Friday, May 30, 2008

Stations of the Cross "Updated" for WYD

Story from the CathNews site:

In a bid to ensure the World Youth Day Stations of the Cross will not incite anti-Semitic feelings and appeal to all Christians, organisers have dropped six traditional stations which have no scriptural foundation.

The Sydney Morning Herald reports the Church has changed one of its most popular devotions and a landmark event of World Youth Day to take account of the sensitivities of Jews and draw other Christian denominations into its youth celebrations.

In the Catholic tradition the Stations of the Cross, the depiction of the final hours of Jesus Christ, features 14 scenes including the fall of Jesus three times, but only eight stations have scriptural foundation.

To make the event more appealing to all Christians, a Vatican approved scriptural version, founded entirely on passages from the New Testament, will be adopted when it is staged in the streets of Sydney on July 18.

It is not the only concession the Church is willing to make in the name of interfaith unity: scriptural texts, reflections and video commentaries will be carefully worked so that the scene at the Sydney Opera House in which Jesus is condemned does not incite anti-Semitic feeling.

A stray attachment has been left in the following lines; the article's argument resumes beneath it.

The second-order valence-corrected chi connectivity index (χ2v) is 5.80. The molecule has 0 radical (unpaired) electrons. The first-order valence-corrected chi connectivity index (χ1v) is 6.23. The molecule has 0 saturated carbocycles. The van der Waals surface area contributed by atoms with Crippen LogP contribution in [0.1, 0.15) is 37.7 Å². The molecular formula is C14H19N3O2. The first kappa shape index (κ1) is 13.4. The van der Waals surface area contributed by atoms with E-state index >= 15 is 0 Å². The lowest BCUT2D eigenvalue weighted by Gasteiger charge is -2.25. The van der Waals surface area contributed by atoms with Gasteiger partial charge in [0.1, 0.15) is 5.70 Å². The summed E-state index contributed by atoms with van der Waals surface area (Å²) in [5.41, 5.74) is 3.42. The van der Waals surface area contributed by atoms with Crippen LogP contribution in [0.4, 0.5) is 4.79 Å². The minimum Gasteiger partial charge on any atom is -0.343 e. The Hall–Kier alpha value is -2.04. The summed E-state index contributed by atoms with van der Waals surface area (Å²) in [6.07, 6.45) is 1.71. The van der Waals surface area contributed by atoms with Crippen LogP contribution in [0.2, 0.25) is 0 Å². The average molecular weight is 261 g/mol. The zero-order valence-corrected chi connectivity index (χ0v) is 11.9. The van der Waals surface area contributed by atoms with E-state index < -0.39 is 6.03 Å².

So if six of the "traditional" stations have "no scriptural foundation", which are they? I assume they are including (though on a few I'd disagree):

2 - Jesus is Made to Bear His Cross
3 - Jesus Falls for the First Time
4 - Jesus Meets His Mother
6 - Veronica Wipes the Face of Jesus
7 - Jesus Falls a Second Time
9 - Jesus Falls the Third Time

Leaving the following eight "scripturally based" stations:

1 - Jesus is Condemned to Death
5 - Simon Helps Jesus Carry His Cross
8 - Jesus Meets the Women of Jerusalem
10- Jesus is Stripped of His Garments
11- Jesus is Nailed to the Cross
12- Jesus Dies on the Cross
13- Jesus is Taken Down from the Cross
14- Jesus is Laid in His Tomb

Sigh. I hope they're careful not to offend any Romans.

Sunday, May 25, 2008

Corpus Christi

Adoro te devote

O Godhead hid, devoutly I adore Thee,
Who truly art within the forms before me;
To Thee my heart I bow with bended knee,
As failing quite in contemplating Thee.

Sight, touch, and taste in Thee are each deceived;
The ear alone most safely is believed:
I believe all the Son of God has spoken,
Than Truth's own word there is no truer token.

God only on the Cross lay hid from view;
But here lies hid at once the Manhood too:
And I, in both professing my belief,